Remember when the term “nerd” was one you didn’t want to be associated with? Well, now I spend a lot of time “nerding out.” I’ve always been excited for a new school year to start, as a student and as a teacher. New supplies, new ideas, new students, new learning. I’m still the nerd I’ve always been. I loved school my entire life, and after 16 years in education, I’m still learning every day. I’ve been a student, teaching assistant, classroom teacher, instructional coordinator and coach, grade team leader, and school team leader, and every role required its own set of learning experiences.
Because I’ve moved around in my career, I’ve experienced different types of professional development (PD). Each was valuable in its own way, but some were far better than others. In recent years, there has been a shift from “sit-and-get” PD to professional learning communities (PLCs) or professional/personal learning networks (PLNs). The shift is inspiring. Now I get even more excited to nerd out with my colleagues and read, share ideas, plan, and reflect.
When I think back to the sessions I would attend years ago, I realize that they were very program specific. Although some strategies were general enough to use across disciplines, there just wasn’t enough of that for me. I would get excited to implement programs and put my own twist on things. But the sessions seemed to be more about teaching programs rather than kids.
I knew I had to be open minded about programs I was learning about and morph them into something that would work for my kids. Did professional development make me want to go and learn more about a certain program? Yes and no. Yes, because I wanted my students to benefit from a program I invested my time in learning. And no, because the learning was quite narrow. Did learning a program set me up to learn for life? Not really.
It’s like teaching concepts versus teaching topics. From which do you get more bang for your buck? Research and my pedagogical beliefs say that concepts win. Just as I want my students to engage in deep learning, I, too, want to be engaged in professional learning that makes me want to nerd out. I want my PD experiences to get me to think big and transfer my learning across disciplines, school settings, and cultures.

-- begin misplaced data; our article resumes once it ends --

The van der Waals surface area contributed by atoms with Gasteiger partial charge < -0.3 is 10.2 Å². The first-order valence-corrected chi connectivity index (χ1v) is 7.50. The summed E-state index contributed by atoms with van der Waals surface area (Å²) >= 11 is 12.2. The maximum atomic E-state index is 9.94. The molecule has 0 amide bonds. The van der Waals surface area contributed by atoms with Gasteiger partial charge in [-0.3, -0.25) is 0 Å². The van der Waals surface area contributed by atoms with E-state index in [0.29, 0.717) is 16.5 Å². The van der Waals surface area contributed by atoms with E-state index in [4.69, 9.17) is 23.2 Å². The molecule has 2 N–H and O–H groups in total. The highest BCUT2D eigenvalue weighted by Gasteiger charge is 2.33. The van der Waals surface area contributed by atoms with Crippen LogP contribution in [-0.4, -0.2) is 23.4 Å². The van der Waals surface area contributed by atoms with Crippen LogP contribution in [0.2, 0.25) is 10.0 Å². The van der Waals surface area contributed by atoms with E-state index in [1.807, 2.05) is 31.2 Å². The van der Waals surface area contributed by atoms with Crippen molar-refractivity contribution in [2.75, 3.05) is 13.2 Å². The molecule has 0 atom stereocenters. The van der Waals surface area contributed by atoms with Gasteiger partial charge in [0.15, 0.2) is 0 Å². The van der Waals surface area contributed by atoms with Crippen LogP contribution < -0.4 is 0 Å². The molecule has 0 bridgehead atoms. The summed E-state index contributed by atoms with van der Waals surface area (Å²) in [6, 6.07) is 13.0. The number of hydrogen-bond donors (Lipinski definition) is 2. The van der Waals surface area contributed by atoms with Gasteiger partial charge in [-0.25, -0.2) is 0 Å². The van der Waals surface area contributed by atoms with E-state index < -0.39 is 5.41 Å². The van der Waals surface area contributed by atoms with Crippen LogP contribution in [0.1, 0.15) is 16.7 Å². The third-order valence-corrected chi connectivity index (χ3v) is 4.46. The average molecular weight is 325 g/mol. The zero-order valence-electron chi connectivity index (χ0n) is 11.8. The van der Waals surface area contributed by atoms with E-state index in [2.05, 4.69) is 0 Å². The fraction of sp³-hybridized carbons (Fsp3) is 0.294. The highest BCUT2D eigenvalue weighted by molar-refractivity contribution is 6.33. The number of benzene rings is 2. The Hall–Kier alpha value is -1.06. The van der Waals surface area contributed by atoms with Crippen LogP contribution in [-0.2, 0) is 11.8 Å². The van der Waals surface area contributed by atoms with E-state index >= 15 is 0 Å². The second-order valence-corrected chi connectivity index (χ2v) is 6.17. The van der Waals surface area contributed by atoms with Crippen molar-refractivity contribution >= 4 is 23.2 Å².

In the last three years, a shift in professional learning opportunities has motivated me to go far beyond what I do during school hours or in the school building. I’ve always been involved in after school activities or school events, but I didn’t feel overly motivated to learn much more than I had to for a variety of reasons.
A big reason why I felt resistant to extend myself professionally was because I didn’t have a choice in what I was learning. I wanted the opportunity to learn something because I wanted to, not because someone told me to. Isn’t that the way with our students, too? Don’t our students become more invested in what they are learning when they have a choice? I’ve always been driven to take professional learning opportunities when they are presented to me, but I’m even more passionate and driven when I find something that interests me. The interest alone makes me want to nerd out. And now, because our lives are filled with devices and social media, professional learning opportunities are so accessible. Nerding out has become a larger part of my life in a much easier way.
If you’re looking for a few ways to nerd out and take part in professional development that can set you up to learn for life, consider the following suggestions:
- Participate in a variety of learning opportunities that are accessible within your lifestyle–that is, Twitter chats, webinars, and other things you can do from your couch in your sweats.
- Attend sessions, conferences, workshops, and edcamps that are aligned to your pedagogical beliefs. Why? Because you’ll drink the Kool-Aid! You’ll buy the books. Trust me, I’ve never left an edcamp or workshop without my Amazon cart full.
- Read! Deepen your understanding of concepts and how to teach them, rather than learning how to teach a program. You will be amazed at the amount you can learn from these kinds of reads—and how much you will learn from your kids when you teach this way.
Don’t be afraid of being a nerd. We all have a little in us. Otherwise, we wouldn’t be teachers.
Log onto the ASCD website for additional resources to help you strengthen your professional practice.
Tamera Musiowsky-Borneman currently teaches primary school at ISS International School Singapore. She is an active member of the ASCD Emerging Leaders Class of 2014. Previously she worked as a preK instructional coordinator and coach for NYCDOE’s Division of Early Childhood Education. She also taught elementary students and lead teacher teams at Alain L. Locke Magnet School for Environmental Stewardship in Harlem.